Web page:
Brian Tyree Henry’s career blew up seven years ago with the debut of the TV show “Atlanta.” He earned an Emmy nomination for playing rapper Paper Boi, then landed ensemble roles in “Godzilla Vs. Kong,” “If Beale Street Could Talk,” and “Bullet Train.”
But in the quiet drama “Causeway,” he plays the lead character — James, a car mechanic who forms an unlikely friendship with a young veteran named Lynsey, played by Jennifer Lawrence.
Henry explains that James was the driver in a crash that turned him into an amputee and killed his nephew, so he walks around with a lot of guilt, shame, and grief. Then one day, Lynsey enters his auto body shop to repair a truck, and he sees hope in becoming friends with her and being seen anew.
Henry says he initially judged this character for being stuck in life. “Why is he in a place that reminds him of all the loss? And I think that I was screaming that mostly because I, Brian, needed to unpack what that was for myself.”
He continues, “What I discovered in playing James is that it actually takes more courage and more strength to stay … where you are. … There's something … that you yourself have decided … is actually beneficial to your growth and development. I always came from a place where … I'd always been the one to venture out and go somewhere else.”
In “the baptism scene,” as Henry calls it in the film, James removes his prosthetic leg and pants to go into a swimming pool with Lynsey after she finally convinces him to do so.
“Baptisms are a place where we essentially get all our sins washed away … then you apparently come out anew. And so when approaching the scene, there were a few things that I had to always keep in mind. And that was the sense of danger. … We are breaking and entering on a property that is not ours, in the middle of the night, drinking and imbibing and having a good time. So our guards are down. So I wanted to make sure that that was something that you got to feel James actually get to release, he gets to let his guard down.”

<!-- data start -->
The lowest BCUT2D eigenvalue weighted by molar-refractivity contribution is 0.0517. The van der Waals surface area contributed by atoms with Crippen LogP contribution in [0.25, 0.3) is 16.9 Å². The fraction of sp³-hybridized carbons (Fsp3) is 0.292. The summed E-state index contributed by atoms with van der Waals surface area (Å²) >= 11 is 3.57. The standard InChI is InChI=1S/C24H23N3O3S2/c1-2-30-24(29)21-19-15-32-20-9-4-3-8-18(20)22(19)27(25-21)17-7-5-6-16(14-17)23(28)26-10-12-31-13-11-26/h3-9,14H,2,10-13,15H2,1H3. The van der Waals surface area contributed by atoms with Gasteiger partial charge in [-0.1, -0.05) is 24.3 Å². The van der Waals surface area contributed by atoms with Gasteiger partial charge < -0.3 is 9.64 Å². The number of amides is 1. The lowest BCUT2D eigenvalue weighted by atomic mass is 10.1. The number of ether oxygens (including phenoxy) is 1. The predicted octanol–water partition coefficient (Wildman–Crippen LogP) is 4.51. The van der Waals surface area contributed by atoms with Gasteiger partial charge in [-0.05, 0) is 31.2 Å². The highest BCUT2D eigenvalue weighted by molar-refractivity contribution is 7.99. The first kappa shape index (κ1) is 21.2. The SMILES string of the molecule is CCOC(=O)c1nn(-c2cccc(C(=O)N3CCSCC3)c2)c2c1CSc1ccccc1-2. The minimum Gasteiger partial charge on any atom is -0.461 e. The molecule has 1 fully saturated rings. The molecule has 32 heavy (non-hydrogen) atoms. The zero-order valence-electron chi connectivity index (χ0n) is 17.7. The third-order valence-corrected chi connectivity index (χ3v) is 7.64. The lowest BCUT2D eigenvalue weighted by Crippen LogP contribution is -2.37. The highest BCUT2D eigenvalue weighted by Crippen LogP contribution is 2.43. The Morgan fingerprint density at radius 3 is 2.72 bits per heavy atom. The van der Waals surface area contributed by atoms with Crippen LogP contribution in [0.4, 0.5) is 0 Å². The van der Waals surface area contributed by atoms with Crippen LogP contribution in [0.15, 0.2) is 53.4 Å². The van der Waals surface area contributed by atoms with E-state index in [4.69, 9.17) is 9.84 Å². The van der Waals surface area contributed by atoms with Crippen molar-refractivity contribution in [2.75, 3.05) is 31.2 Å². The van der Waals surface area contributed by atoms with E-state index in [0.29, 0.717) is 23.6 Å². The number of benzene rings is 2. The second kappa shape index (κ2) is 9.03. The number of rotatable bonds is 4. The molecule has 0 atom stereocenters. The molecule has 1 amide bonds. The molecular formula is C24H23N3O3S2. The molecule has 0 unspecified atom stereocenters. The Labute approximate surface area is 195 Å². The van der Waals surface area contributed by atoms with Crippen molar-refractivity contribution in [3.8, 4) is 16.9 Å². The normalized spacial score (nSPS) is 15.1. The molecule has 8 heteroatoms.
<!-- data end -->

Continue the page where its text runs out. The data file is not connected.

The scene is also one of exposure. “Something as simple as swimming was something that I thought about with James, like what it actually means to disrobe and expose yourself to someone, to actually show them the process that you have to do daily just to get in a pool, like to take your leg off and to really trust that this person … will not judge you, will not have any kind of reaction, will actually allow you to just be.”
He adds that he loves the characters’ “adolescent wonder” about each other. “Lightness came out of them the more and more they were around each other. And they were no longer just their disabilities anymore. They weren't bogged down by what everyone told them that they couldn't do, what their potential couldn't be. Their grief could be laid down for a while.”
While the two go through a “will they, won’t they” romantic dynamic, Henry says their connection is primarily about providing support.
“We wanted this to be an exploration of a friendship that just existed. … What if it was just two people who honestly were meeting each other in this space and time, and needed nothing more from each other than to find a place of healing. Who needed nothing more than to actually have someone see them for who they are, and where they are, and to have somebody usher them back to the place where they started.”
He says that together, James and Lynsey are able to let go of their pain.
“We hold onto our wounds and to our losses like they're tender babies. We carry them with us — some of us don't even know who we are without them. And I think for James and Lynsey, you get to watch them both finally take whatever this heavy load of what they've been carrying with them, or that has been put upon them, and get to lay it down.”
Henry says “the truest exploration” they wanted to show was the meaning of beginning again. “How many of us always tell ourselves, ‘Yeah, I'll start tomorrow?’ We all do this. It's terrifying. But it's also so gratifying when you get to begin with someone that's going to actually hold you accountable, that's actually going to be like, ‘You know what, it’s scary for me too.’ … In each other, they get to discover the possibility of how to begin.”
At the end of the day, Henry says he wants audiences to nurture and care about all the characters he’s played in his career. “I want people to leave their living rooms, or leave the movie theater, and just think for a second, ‘Are these men, okay?’”